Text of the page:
Adipose Tissue Insulin Resistance Increased in Obese Patients
Adipose tissue insulin resistance is increased in obese patients with normal glucose tolerance as well as impaired glucose tolerance.
HealthDay News -- Resistance to the antilipolytic effect of insulin (Adipo-IR) is increased in obese individuals with normal glucose tolerance (NGT), and in those with impaired glucose tolerance (IGT) and type 2 diabetes, according to a study published in Diabetes.
Amalia Gastaldelli, PhD, from the University of Texas Health Science Center at San Antonio, and colleagues examined the role of Adipo-IR in a large group of people with NGT, IGT, and type 2 diabetes. The authors evaluated Adipo-IR, peripheral IR, and β-cell function in 302 subjects with varying glucose tolerance.
The researchers found that, compared with lean-NGT, fasting Adipo-IR was increased 2-fold in obese-NGT and IGT and 3-fold in type 2 diabetes (4.1 ± 0.3 vs 8.0 ± 1.1, 9.2 ± 0.7, and 11.9 ± 0.6, respectively). Progressive decline in β-cell function correlated with a progressive impairment in free fatty acid (FFA) suppression during the oral glucose tolerance test; when subjects became overtly diabetic the increase in mean plasma glucose concentration became manifest.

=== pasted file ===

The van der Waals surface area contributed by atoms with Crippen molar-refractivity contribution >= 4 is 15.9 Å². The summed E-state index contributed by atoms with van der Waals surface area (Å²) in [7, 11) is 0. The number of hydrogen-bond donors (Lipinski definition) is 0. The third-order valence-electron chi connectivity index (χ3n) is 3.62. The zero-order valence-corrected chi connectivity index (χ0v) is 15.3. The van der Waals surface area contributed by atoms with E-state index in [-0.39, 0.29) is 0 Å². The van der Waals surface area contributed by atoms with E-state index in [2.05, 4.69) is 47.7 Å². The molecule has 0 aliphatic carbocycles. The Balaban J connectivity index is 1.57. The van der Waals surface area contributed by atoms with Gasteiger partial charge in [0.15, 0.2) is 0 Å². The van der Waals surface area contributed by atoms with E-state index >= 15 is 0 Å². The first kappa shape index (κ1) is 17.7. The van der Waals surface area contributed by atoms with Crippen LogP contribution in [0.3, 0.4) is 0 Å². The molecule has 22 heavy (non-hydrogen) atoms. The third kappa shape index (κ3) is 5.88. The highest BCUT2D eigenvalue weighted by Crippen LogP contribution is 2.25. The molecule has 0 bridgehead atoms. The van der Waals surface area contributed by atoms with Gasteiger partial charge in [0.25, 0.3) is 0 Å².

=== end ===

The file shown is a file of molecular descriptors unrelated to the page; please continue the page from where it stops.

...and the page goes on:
"In conclusion, the progressive decline in β-cell function that begins in 'normal' glucose tolerant individuals is associated with a progressive increase in FFA and fasting Adipo-IR," the researchers wrote.
- Gastaldelli A, Gaggini M, DeFronzo RA. Role of adipose tissue insulin resistance in the natural history of T2DM: results from the San Antonio Metabolism Study [published online January 4, 2017]. Diabetes. doi:10.2337/db16-1167